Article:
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JavaScript Microsoft Store app StartPage

2017 Jun 22, 8:58

JavaScript Microsoft Store apps have some details related to activation that are specific to JavaScript Store apps and that are poorly documented which I’ll describe here.

StartPage syntax

The StartPage attributes in the AppxManifest.xml (Package/Applications/Application/@StartPage, Package/Applications/Extensions/Extension/@StartPage) define the HTML page entry point for that kind of activation. That is, Application/@StartPage defines the entry point for tile activation, Extension[@Category="windows.protocol"]/@StartPage defines the entry point for URI handling activation, etc. There are two kinds of supported values in StartPage attributes: relative Windows file paths and absolute URIs. If the attribute doesn’t parse as an absolute URI then it is instead interpreted as relative Windows file path.

This implies a few things that I’ll declare explicitly here. Windows file paths, unlike URIs, don’t have a query or fragment, so if you are using a relative Windows file path for your StartPage attribute you cannot include anything like ‘?param=value’ at the end. Absolute URIs use percent-encoding for reserved characters like ‘%’ and ‘#’. If you have a ‘#’ in your HTML filename then you need to percent-encode that ‘#’ for a URI and not for a relative Windows file path.

If you specify a relative Windows file path, it is turned into an ms-appx URI by changing all backslashes to forward slashes, percent-encoding reserved characters, and combining the result with a base URI of ms-appx:///. Accordingly the relative Windows file paths are relative to the root of your package. If you are using a relative Windows file path as your StartPage and need to switch to using a URI so you can include a query or fragment, you can follow the same steps above.

StartPage validity

The validity of the StartPage is not determined before activation. If the StartPage is a relative Windows file path for a file that doesn’t exist, or an absolute URI that is not in the Application Content URI Rules, or something that doesn’t parse as a Windows file path or URI, or otherwise an absolute URI that fails to resolve (404, bad hostname, etc etc) then the JavaScript app will navigate to the app’s navigation error page (perhaps more on that in a future blog post). Just to call it out explicitly because I have personally accidentally done this: StartPage URIs are not automatically included in the Application Content URI Rules and if you forget to include your StartPage in your ACUR you will always fail to navigate to that StartPage.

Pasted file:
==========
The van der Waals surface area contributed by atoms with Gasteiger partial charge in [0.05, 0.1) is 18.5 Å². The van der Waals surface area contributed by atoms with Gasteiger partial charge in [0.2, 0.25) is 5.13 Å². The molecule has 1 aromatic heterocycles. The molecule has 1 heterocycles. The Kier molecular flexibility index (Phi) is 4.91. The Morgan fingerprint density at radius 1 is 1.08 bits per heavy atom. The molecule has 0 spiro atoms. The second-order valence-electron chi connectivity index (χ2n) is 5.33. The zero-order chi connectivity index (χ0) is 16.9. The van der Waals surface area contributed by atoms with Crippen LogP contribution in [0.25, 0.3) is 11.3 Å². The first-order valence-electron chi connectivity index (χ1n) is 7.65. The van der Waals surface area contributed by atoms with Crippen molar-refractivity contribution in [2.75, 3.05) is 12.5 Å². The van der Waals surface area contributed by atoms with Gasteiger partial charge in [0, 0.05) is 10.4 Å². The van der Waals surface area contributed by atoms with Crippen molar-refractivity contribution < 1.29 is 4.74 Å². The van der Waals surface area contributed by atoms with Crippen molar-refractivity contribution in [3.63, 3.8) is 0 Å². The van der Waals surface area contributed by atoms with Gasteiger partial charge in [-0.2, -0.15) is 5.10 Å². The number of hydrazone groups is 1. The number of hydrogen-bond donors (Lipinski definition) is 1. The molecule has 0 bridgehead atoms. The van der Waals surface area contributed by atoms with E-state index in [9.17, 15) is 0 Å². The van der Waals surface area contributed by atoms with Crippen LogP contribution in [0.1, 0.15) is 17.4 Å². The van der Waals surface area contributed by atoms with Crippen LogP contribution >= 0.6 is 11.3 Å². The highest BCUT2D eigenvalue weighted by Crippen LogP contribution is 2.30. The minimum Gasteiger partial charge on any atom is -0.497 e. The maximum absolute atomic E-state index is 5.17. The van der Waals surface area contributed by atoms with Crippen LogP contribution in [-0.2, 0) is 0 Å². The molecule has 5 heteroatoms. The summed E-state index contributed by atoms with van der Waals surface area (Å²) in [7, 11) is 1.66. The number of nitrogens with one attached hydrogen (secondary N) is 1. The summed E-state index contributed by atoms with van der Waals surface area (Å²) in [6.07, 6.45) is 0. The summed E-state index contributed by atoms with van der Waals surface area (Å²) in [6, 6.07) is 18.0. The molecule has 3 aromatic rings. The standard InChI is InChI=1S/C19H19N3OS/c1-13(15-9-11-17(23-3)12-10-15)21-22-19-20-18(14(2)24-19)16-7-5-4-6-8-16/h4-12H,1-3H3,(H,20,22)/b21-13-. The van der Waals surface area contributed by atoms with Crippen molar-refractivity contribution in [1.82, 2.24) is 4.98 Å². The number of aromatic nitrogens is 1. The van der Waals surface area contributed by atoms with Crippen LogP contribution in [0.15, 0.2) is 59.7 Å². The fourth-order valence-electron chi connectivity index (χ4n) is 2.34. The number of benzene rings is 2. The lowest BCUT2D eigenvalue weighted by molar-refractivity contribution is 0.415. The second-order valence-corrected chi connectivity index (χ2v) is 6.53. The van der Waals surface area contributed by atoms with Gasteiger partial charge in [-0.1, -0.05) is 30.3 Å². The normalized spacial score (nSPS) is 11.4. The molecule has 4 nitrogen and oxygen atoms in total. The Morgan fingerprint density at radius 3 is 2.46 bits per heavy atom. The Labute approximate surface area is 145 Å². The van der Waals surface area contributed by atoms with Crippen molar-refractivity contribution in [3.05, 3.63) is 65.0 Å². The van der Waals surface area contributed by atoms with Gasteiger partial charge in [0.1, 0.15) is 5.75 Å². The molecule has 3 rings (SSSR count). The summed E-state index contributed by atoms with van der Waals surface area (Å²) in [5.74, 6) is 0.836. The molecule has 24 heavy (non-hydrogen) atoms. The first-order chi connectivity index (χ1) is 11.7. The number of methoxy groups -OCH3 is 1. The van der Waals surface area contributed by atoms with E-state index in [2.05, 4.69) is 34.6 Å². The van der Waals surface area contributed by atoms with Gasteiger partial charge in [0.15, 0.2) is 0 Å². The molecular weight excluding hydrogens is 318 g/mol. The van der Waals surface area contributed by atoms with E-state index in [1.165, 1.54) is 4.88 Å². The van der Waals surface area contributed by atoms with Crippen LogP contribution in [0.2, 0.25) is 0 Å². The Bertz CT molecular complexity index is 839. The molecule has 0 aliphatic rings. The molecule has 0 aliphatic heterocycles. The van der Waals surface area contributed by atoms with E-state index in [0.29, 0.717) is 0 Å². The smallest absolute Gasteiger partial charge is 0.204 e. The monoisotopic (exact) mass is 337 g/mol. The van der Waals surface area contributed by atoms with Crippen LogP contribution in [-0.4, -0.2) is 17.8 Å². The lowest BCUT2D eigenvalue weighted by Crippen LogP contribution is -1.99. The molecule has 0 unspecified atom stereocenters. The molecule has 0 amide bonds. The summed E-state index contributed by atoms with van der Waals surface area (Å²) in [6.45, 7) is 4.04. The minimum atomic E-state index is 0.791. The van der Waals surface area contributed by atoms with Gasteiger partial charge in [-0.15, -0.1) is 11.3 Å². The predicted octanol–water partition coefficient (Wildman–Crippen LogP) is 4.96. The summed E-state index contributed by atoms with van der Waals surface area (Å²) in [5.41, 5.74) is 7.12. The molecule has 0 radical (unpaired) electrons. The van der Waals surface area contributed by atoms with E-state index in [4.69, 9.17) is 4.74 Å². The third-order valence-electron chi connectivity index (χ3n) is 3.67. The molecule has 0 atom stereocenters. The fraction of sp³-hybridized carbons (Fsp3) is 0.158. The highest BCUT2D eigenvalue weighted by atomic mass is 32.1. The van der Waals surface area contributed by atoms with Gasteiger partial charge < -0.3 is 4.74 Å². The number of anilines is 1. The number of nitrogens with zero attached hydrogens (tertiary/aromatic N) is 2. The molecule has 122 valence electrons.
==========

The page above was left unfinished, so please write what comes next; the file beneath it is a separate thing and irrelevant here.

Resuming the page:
StartPage navigation

When your app is activated for a particular activation kind, the StartPage value from the entry in your app’s manifest that corresponds to that activation kind is used as the navigation target. If the app is not already running, the app is activated, navigated to that StartPage value and then the Windows.UI.WebUI.WebUIApplication activated event is fired (more details on the order of various events in a moment). If, however, your app is already running and an activation occurs, we navigate or don’t navigate to the corresponding StartPage depending on the current page of the app. Take the app’s current top level document’s URI and if after removing the fragment it already matches the StartPage value then we won’t navigate and will jump straight to firing the WebUIApplication activated event.

Since navigating the top-level document means destroying the current JavaScript engine instance and losing all your state, this behavior might be a problem for you. If so, you can use the MSApp.pageHandlesAllApplicationActivations(true) API to always skip navigating to the StartPage and instead always jump straight to firing the WebUIApplication activated event. This does require of course that all of your pages all handle all activation kinds about which any part of your app cares.

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Tweet from Pwn All The Things

2016 Sep 6, 10:47
Oh My God. This report is such a troll. Hackers cleverly hid their searching of network shares using "SMB protocol"
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location.hash and location.search are bad and they should feel bad

2014 May 22, 9:25
The DOM location interface exposes the HTML document's URI parsed into its properties. However, it is ancient and has problems that bug me but otherwise rarely show up in the real world. Complaining about mostly theoretical issues is why blogging exists, so here goes:
  • The location object's search, hash, and protocol properties are all misnomers that lead to confusion about the correct terms:
    • The 'search' property returns the URI's query property. The query property isn't limited to containing search terms.
    • The 'hash' property returns the URI's fragment property. This one is just named after its delimiter. It should be called the fragment.